Coinbase cryptocurrency exchange has announced plans to diver deeper into traditional financial services, allowing users to deposit paychecks directly into their online accounts.
On Monday, September 27, Coinbase stated that the crypto firm will roll out a feature that allows customers to deposit any portion of their paycheck directly into Coinbase accounts within the next few weeks.
The move by the company comes after customers complained that frequent transfers from their bank accounts to Coinbase are inconvenient and time-consuming.
Coinbase Senior Director of Product Prakash Hariramani talked about the development and stated that the feature aims to reduce the need for customers to constantly transfer funds from their bank accounts into Coinbase – to give “instant access to the crypto-economy.”
Coinbase customers can select which crypto assets they would like their paycheck to be converted to or keep the sum dominated in US dollars. The cryptocurrency options include Bitcoin, Ethereum, the US-dollar pegged USD Coin, and any of more than 100 coins on the app.
Users can now make direct deposits using the new feature by searching for their employer or payroll company through the platform. In its blog, Coinbase said that there will be no transaction fees on direct deposit funds.
Consumers can use the funds for regular cryptocurrency investments, earning cryptocurrency rewards or spending on the Coinbase card. This Visa debit card allows consumers to purchase everyday items with crypto tokens.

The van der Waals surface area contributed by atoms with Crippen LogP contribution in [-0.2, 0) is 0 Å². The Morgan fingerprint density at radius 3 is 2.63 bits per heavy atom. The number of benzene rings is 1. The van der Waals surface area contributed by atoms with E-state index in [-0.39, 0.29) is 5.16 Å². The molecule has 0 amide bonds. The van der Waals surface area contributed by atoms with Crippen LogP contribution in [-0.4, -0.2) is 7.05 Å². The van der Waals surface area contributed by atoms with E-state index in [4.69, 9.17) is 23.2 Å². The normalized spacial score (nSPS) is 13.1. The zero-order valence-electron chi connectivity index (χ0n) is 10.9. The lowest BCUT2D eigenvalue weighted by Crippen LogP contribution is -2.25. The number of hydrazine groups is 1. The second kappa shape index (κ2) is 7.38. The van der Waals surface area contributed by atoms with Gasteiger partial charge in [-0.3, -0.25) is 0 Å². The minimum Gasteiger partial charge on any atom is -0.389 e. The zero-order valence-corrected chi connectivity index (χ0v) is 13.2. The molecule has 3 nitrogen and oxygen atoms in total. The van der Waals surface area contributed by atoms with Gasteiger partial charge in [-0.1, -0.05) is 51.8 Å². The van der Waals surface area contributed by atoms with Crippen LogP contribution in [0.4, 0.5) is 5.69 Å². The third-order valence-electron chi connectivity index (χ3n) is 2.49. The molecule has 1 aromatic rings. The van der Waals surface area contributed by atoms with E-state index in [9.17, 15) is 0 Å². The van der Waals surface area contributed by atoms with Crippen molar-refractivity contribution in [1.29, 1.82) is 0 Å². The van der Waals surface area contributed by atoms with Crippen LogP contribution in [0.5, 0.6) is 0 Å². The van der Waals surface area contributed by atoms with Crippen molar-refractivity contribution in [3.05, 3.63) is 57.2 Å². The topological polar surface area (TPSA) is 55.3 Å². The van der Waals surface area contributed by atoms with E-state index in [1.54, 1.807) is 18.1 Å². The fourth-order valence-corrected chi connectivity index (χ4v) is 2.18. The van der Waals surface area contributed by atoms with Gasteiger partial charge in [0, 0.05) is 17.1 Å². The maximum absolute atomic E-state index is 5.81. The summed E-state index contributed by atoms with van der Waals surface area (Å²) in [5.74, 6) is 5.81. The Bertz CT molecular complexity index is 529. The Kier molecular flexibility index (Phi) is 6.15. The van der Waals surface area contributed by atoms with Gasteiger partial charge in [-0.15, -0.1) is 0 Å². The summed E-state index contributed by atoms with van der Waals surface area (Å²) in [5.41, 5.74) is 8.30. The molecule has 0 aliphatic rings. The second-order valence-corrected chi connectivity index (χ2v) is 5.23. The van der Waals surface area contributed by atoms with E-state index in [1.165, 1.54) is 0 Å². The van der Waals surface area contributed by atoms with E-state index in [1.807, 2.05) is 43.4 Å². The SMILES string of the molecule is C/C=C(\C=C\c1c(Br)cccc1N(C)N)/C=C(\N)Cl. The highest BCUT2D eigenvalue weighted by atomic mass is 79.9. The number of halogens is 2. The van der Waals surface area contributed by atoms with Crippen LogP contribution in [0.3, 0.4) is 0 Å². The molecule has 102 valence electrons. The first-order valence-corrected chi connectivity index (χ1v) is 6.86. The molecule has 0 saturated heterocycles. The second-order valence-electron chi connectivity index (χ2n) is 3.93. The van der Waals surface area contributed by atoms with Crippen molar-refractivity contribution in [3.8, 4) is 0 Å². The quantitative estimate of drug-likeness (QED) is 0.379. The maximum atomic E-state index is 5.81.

Coinbase stated that it will use an FDIC-insured bank partner for direct deposit. The firm works with MetaBank for its Coinbase rewards card.
Other popular online finance apps already allow for direct deposit. Online banking firms such as SoFi and Chime provide the service as part of a broad portfolio of products, while stock trading app Robinhood and PayPal also let users deposit their paychecks.
Coinbase Drops Its Interest-Earning Product
The move by Coinbase to roll out the new direct deposit offering comes at a time when the firm is trying to navigate a complex regulatory environment.
Last week, Coinbase cancelled plans to roll out Lend, a product designed to provide high-interest returns on USDC stablecoin holdings.
Coinbase stated in an update on its blog that it will not launch Coinbase Lend, which would let users earn a 4% annual percentage yield on the stablecoin USDC by allowing Coinbase to lend those funds to verified borrowers.
Earlier this month, Coinbase stated that the Securities and Exchange Commission (SEC) threatened to sue the crypto company if it went ahead and launched the product.
On September 7, Coinbase CEO Brian Armstrong announced that the SEC had been vague and seemingly unwilling to offer guidance and clarity for Coinbase, which had planned to roll out the interest-earning product this month and then delayed it until October while making efforts to continue holding conversations with the regulators. Armstrong also disclosed that Coinbase had received notice from the SEC over the interested product, threatening to sue Coinbase if it decided to launch the product.
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